Six Memos for the Next Millennium

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Random House of Canada, Limited, 1995 - 124 pagine
Six Memos for the Next Millenium is a collection of five lectures Italo Calvino was about to deliver at the time of his death. Here is his legacy to us: the universal values he pinpoints become the watch-words for out appreciation of Calvino himself.

What should be cherished in literature? Calvino devotes one lecture, or memo to the reader, toe each of five indispensable qualities: lightness, quickness, exactitude, visibility, and multiplicity. A sixth lecture, on consistency, was never committed to paper, and we are left only to ponder the possibilities. With this book, he gives us the most eloquent defense to literature written in our century--a fitting gift for the next millennium.

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SIX MEMOS FOR THE NEXT MILLENNIUM

Recensione dell'utente  - Kirkus

The 1985-86 Norton Lectures were Calvino's to deliver; the day before he was to leave Italy for Cambridge, he died. But the essays (though the sixth "memo" was never written down) were substantially ... Leggi recensione completa

Six memos for the next millennium

Recensione dell'utente  - Not Available - Book Verdict

Calvino died just before he was to deliver these lectures. They focus on "things that only literature can give us,'' on "certain qualities, or peculiarities of literature that are very close to my ... Leggi recensione completa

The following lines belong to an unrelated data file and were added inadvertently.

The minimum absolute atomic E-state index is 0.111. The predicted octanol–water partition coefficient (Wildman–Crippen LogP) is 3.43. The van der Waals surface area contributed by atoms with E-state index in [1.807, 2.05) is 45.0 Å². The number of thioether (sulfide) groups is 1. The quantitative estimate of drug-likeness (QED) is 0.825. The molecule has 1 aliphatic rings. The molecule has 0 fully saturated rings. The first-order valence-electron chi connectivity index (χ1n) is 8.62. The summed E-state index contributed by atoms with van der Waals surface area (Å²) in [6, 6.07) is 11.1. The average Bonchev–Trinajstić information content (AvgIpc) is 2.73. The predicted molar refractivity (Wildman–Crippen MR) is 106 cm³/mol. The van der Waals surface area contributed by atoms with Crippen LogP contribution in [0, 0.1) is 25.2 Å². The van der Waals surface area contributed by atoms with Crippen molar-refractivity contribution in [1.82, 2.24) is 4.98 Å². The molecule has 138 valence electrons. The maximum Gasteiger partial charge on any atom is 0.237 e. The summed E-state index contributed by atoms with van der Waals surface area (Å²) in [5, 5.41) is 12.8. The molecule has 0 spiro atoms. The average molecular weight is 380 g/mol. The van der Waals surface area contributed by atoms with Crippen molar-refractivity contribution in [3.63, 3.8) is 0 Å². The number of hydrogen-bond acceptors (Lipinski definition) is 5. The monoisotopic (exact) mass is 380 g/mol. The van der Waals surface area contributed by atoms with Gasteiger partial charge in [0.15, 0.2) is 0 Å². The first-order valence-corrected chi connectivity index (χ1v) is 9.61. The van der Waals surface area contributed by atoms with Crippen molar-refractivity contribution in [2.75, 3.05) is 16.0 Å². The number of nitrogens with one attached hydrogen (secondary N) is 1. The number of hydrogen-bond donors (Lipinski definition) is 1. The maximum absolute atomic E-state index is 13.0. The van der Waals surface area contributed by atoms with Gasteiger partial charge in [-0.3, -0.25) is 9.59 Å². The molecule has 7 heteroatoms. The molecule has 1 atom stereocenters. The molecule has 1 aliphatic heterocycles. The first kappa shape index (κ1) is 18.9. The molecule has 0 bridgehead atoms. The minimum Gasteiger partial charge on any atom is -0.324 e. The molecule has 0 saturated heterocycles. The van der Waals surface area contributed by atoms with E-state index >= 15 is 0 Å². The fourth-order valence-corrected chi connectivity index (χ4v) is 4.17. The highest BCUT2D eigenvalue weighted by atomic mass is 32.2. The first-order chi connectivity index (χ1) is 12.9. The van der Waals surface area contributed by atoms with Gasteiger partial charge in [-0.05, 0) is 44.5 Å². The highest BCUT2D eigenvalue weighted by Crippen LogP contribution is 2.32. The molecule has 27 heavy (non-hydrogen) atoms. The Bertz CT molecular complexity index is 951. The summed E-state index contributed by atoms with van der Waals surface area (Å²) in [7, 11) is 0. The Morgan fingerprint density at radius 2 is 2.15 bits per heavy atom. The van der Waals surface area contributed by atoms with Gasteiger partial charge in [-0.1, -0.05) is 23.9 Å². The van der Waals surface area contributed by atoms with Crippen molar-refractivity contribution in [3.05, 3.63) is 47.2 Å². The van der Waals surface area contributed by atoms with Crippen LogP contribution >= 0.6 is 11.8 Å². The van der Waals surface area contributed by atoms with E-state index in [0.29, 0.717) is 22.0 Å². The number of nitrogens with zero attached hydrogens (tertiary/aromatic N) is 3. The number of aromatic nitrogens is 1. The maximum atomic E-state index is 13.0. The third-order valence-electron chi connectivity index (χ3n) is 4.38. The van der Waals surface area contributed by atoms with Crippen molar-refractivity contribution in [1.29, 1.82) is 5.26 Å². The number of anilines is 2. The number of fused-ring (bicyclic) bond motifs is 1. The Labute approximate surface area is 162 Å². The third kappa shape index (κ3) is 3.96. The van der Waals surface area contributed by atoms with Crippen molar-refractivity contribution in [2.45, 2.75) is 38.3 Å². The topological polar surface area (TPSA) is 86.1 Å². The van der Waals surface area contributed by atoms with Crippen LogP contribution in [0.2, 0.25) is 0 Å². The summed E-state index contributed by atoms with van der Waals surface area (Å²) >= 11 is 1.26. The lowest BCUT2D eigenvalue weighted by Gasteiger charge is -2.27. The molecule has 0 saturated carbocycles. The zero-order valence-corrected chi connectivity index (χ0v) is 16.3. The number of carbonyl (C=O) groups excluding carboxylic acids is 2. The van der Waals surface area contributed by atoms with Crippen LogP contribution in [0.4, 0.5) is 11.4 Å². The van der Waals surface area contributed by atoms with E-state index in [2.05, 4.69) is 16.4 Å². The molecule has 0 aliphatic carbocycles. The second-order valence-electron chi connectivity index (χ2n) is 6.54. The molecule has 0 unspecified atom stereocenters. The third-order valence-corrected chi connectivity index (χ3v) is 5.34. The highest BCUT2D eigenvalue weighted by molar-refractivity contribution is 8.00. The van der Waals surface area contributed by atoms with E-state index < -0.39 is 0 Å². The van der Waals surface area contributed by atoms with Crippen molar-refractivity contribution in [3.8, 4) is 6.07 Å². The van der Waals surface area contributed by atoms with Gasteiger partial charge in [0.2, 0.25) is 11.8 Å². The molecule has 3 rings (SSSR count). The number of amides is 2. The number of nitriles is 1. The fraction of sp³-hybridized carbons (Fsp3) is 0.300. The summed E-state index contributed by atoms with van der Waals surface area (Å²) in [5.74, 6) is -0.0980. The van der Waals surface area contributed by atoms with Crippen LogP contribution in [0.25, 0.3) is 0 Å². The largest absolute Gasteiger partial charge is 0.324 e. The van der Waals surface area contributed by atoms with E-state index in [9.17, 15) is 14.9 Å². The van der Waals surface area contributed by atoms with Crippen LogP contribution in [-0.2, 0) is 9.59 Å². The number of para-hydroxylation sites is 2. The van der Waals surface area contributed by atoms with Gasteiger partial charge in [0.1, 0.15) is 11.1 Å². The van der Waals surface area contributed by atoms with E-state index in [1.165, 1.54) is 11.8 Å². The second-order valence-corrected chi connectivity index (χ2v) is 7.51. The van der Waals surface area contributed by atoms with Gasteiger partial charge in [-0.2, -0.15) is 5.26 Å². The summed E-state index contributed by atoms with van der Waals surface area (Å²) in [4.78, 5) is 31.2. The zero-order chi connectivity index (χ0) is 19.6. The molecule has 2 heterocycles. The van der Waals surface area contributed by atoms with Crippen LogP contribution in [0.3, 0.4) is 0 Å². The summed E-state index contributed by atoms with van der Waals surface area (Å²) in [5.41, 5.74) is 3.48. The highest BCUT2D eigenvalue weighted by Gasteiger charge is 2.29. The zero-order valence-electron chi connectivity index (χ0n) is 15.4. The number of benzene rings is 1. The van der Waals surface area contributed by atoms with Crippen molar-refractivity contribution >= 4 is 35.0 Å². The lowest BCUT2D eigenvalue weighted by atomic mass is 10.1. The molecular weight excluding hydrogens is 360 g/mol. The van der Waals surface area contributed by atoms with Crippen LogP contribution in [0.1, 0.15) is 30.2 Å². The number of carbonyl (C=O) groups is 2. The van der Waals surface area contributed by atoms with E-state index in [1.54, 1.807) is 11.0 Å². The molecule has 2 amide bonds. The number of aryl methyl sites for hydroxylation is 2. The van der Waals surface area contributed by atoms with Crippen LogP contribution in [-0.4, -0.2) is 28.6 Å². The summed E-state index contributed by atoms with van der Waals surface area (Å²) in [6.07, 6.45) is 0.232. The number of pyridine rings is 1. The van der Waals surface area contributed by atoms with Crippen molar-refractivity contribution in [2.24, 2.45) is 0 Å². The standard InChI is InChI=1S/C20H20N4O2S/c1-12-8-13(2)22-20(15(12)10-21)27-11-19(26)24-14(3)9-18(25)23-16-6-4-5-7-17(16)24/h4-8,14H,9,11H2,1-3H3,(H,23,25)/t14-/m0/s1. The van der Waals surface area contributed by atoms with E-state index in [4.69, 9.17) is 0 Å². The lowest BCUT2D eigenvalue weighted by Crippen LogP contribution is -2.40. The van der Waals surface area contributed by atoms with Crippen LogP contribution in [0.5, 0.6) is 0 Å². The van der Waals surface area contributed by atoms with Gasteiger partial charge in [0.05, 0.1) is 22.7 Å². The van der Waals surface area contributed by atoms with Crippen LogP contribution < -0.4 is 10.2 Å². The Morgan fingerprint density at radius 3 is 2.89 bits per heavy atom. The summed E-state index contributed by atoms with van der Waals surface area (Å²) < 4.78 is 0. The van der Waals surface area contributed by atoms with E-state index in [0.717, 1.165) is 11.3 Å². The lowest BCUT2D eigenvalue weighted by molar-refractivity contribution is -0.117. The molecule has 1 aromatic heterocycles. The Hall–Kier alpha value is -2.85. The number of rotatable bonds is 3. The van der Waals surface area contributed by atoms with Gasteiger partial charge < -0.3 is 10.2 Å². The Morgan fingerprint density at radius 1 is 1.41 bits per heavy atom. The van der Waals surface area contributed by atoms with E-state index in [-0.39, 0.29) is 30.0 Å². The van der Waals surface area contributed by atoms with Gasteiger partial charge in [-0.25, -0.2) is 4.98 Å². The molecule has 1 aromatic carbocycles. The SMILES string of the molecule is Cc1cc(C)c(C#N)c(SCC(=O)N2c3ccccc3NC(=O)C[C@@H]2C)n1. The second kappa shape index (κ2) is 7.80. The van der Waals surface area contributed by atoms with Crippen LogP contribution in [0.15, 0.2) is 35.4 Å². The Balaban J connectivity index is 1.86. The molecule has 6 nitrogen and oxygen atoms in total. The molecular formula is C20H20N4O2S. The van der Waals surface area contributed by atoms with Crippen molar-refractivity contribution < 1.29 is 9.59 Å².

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Informazioni sull'autore (1995)

Italo Calvino 1923-1984 Novelist and short story writer Italo Calvino was born in Cuba on October 15, 1923, and grew up in Italy, graduating from the University of Turin in 1947. He is remembered for his distinctive style of fables. Much of his first work was political, including Il Sentiero dei Nidi di Ragno (The Path of the Nest Spiders, 1947), considered one of the main novels of neorealism. In the 1950s, Calvino began to explore fantasy and myth as extensions of realism. Il Visconte Dimezzato (The Cloven Knight, 1952), concerns a knight split in two in combat who continues to live on as two separates, one good and one bad, deprived of the link which made them a moral whole. In Il Barone Rampante (Baron in the Trees, 1957), a boy takes to the trees to avoid eating snail soup and lives an entire, fulfilled life without ever coming back down. Calvino was awarded an honorary degree from Mount Holyoke College in 1984 and died in 1985, following a cerebral hemorrhage. At the time of his death, he was the most translated contemporary Italian writer and a contender for the Nobel Prize for Literature.

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